Recommended Bird-Worthy Binoculars

Recommended Bird-Worthy Binoculars

This is my list of bird-worthy binoculars from under $100 to state-of-the-art.

Wayne Mones
Published: 03/24/2008

Wayne’s List
Recommended Bird-worthy Binoculars
OK, maybe you don’t like reading binocular reviews. I hear some of you saying, “cut to the chase and tell me what to buy.” Sorry. I cannot tell you what to buy. I can only tell you what I like based on my personal experience. The following list includes binoculars which I have tested and used for birding. I have passed each of them around to a number of other birders (experts and novices) and asked for their reactions. Although this list is not exhaustive, I can assure you that all the binoculars mentioned here are bird-worthy, pleasing to use, and worth your hard-earned cash. As I test new models, I will add some to the list and delete others which may no longer stack up. So, check this blog from time-to-time for updates.

Under $130
Leupold Wind River Yosemite 6x30: This is an ideal first binocular – particularly for children. This is my number one pick for children. They have a very wide filed of view. They weigh almost nothing. They produce a surprisingly good image. Also great for ball games, etc.. Oh yes, they also work for adults. I have handed them out to children as young as 7 who had no trouble using them. 

Nikon Action 7x35: These offer a brighter, sharper image than you have a right to expect in this price range. The best feature is the very wide 489’ field of view, which makes it easy to find a bird and keep it in your binoculars. They are a bit clunky feeling but a great buy and a great first binocular. 

Audubon Raptor 8x42. A terrific poro binocular for about $120. Very bright. A wide field of view and a great buy. Several colleagues and I recently purchased and shipped a dozen pairs of these to Belize Audubon for use by their conservation and education program.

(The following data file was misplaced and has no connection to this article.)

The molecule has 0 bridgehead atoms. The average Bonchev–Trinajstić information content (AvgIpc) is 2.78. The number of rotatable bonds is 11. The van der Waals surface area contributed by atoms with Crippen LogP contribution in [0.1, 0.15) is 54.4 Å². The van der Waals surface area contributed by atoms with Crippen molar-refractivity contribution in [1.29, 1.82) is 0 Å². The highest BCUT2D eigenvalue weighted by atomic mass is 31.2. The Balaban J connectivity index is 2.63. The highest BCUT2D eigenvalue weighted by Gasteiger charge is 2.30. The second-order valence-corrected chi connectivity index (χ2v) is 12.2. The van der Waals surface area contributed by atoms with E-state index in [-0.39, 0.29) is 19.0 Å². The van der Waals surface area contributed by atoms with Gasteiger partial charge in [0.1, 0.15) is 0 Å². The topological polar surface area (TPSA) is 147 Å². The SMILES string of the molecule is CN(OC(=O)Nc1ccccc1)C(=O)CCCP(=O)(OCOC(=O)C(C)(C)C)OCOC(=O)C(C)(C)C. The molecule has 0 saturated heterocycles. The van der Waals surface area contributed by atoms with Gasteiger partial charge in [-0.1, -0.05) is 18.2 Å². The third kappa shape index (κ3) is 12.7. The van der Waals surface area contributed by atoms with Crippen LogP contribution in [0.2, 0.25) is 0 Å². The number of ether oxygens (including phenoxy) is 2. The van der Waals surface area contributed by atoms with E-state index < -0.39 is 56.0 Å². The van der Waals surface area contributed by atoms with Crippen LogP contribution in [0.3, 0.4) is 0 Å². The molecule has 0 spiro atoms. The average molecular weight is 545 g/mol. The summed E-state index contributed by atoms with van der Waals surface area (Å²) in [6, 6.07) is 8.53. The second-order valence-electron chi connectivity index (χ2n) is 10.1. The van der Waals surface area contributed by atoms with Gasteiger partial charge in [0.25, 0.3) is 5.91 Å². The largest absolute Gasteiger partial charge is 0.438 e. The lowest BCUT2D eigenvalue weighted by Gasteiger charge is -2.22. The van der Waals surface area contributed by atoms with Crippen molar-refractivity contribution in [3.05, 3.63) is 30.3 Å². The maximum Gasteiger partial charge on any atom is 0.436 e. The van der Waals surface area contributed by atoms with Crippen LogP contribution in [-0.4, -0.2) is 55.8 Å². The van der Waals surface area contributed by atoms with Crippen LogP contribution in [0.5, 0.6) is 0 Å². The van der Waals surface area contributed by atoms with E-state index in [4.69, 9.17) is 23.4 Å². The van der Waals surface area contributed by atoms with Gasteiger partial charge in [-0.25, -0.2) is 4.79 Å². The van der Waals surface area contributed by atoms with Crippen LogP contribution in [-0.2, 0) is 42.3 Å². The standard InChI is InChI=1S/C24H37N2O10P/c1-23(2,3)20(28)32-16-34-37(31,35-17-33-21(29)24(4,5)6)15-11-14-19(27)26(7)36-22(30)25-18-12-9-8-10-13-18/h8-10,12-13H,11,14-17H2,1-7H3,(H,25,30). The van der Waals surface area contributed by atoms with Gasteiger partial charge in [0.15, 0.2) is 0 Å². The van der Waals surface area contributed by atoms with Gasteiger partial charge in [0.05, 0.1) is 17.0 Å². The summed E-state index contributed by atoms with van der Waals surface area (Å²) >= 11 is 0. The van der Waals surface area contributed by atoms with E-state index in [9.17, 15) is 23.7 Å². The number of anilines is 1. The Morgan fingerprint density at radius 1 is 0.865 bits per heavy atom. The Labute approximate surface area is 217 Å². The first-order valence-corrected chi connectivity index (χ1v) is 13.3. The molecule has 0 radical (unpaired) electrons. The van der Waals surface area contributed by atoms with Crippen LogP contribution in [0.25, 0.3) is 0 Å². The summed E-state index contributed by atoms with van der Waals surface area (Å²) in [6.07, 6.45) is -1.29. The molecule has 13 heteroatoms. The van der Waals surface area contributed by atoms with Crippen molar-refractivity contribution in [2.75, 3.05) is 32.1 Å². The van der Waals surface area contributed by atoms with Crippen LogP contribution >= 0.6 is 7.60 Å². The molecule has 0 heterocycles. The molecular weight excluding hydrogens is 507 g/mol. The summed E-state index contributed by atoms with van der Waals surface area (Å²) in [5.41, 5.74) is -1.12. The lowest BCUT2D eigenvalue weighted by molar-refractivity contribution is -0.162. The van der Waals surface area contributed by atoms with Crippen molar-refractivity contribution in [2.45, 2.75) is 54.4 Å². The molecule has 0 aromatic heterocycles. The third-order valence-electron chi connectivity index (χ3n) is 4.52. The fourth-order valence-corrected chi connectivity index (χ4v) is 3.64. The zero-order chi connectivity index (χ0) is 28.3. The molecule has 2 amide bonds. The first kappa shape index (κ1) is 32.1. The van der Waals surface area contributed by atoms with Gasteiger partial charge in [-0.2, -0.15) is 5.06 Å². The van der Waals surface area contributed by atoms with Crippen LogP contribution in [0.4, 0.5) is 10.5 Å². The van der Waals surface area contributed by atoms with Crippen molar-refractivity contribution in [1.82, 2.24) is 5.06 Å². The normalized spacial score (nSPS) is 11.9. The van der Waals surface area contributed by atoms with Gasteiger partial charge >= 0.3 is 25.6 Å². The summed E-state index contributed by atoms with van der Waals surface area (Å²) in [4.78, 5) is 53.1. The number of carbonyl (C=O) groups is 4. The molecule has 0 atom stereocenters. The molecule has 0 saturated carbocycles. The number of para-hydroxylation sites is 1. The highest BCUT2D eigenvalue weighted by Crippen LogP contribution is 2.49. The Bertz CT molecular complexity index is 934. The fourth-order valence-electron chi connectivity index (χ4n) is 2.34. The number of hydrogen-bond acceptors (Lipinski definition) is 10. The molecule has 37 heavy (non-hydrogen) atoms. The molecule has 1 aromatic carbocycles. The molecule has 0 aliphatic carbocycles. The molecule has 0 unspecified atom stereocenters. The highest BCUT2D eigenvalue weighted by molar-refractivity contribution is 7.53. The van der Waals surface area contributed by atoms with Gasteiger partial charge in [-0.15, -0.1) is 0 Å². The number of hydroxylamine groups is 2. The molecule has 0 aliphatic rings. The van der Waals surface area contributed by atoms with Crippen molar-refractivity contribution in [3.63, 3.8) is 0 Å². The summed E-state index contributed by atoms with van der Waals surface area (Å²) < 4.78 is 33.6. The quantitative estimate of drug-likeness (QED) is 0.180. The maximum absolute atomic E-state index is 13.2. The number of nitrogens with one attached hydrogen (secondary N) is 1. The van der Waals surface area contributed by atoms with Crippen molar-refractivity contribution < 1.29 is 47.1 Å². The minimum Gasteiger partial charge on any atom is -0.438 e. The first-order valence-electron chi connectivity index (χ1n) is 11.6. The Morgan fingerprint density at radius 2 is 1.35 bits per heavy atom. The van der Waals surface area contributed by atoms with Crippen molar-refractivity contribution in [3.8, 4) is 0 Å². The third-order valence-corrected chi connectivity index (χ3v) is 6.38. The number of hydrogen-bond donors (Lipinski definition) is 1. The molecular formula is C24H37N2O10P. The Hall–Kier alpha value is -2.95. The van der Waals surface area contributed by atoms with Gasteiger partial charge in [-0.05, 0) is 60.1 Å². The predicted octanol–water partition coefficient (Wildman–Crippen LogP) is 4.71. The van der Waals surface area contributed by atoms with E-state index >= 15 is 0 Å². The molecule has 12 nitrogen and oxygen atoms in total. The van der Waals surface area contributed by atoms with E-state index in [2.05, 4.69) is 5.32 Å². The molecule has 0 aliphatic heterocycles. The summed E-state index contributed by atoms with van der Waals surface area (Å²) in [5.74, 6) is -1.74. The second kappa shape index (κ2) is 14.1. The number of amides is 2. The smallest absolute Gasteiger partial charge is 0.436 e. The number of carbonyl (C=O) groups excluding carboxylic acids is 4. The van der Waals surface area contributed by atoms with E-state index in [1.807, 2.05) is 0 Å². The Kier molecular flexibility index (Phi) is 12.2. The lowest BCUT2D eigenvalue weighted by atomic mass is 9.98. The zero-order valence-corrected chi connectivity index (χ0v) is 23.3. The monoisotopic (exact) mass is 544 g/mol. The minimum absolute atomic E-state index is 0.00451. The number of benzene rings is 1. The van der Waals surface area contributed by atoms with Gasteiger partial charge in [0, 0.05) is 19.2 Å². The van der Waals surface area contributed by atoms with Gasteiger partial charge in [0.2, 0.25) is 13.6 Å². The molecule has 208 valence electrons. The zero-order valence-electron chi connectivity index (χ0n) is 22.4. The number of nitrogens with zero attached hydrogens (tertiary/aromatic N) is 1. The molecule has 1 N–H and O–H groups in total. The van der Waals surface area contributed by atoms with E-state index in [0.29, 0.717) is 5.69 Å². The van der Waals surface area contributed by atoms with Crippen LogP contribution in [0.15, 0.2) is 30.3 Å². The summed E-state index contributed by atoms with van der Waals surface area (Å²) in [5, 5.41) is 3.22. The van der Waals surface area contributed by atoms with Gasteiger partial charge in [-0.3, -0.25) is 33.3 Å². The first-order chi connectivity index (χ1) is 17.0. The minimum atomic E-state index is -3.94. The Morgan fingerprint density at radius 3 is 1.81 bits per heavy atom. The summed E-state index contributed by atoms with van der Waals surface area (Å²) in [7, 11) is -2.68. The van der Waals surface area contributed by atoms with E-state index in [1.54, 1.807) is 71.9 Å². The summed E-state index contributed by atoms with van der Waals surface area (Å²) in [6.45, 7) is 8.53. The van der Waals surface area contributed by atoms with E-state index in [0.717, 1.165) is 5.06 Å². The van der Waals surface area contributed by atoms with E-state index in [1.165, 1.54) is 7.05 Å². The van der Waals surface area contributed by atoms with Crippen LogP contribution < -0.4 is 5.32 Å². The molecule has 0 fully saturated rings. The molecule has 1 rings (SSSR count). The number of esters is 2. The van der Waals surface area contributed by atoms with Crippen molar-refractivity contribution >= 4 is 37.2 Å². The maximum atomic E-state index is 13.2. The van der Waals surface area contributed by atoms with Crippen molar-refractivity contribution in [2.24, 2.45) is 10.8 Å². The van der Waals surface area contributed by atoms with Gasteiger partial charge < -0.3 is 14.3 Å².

$600 - $120
Audubon Equinox HP 8x42: ($250) A great value in a roof prism. Very good resolution. Very bright. Very light weight. Nicely designed. They feel great in your hands. These bins are an incredible bargain. Many of my colleagues at Audubon have bought these and love them.
 
Swift HHS Audubon 8.5x44 (Roof Prism): Truly outstanding resolution and brightness for under $360. Very light weight and comfortable to hold. Great with eyeglasses. They aren’t quite as bright as some of the newer models listed here, but the resolution, flatness of the field, and lack of distortion keep them in strong contention in this price range. 

Vortex 6.5x32 or 8x42 Fury: I love these! They feel great in your hand. They are incredibly bright and offer a panoramic field of view. The great depth of focus means fewer adjustments to the focus wheel. At $300 for the 6.5x32 and $360 for the 8x42, these are my personal top picks in this category. 

Leupold Katmai 6x32: What can I say about these other than that I love them? They are so compact that you may feel somewhat apologetic about carrying them – like maybe you aren’t serious enough. But these are great! They are light weight. Compact. The image is brilliant and the field of view is panoramic. This is the perfect “never-leave-home- without-them” binocular. They sell for about $300.

Under $1,000
Zeiss Conquest: For less about $900 you get a binocular which is close to the alpha class binoculars listed below. Very sharp. Very bright. Outstanding focusing. Very comfortable. This is my top pick in this category.

Leaders Of The Pack – Cost no object: 

There are really only two choices at this exalted level.  I love them both and urge you to audition both before making a decision.

Leica Ultravid HD 7x42 or 8x42:. 

Zeiss Victory FL 7x42 or 8x42

These models represent the current state of the art -- a state that was unimaginable a short time ago.  They are as good as it gets.  You will live happily ever after with either one.  Which should you buy?  It depends.  The images are slightly different.  To my eyes, the Leica has a more natural color rendition and a slightly more pleasing image.   The Zeiss seems slightly biased toward the cool end of the spectrum so blues really pop.  

Comfort is a very important factor so make sure that whichever model you choose feels good to you.  I prefer the feel of the Leicas, but many people tell me that they find the thumb rest annoying.  

I much prefer the focus on the Zeiss. It is faster and more precise than the Leicas. The image seems to “snap” into focus with fewer movements of the focus wheel.  The focus knob of the Leica is poorly designed -- having an untextured section in the middle where the knob separates for the diopter adjustment.  The untextured portion is right where my index finger falls on the knob.  The Zeiss focuses down to 6 feet (versus 10.8 feet for the Leicas) which makes Zeiss the default choice if you enjoy butterflies and dragonflies.

NOTE:  I have spent about an hour comparing the newer Leica Ultravid HD with the older Leica Ultravid.  I cannot detect a difference, so I will take Leica at their word that the HD has better low light performance and that it has better resolution than the non-HD version.

 If you decide that you prefer the Leicas, I suggest that you try to get the non-HD version since many dealers are now offering them at an attractive discount.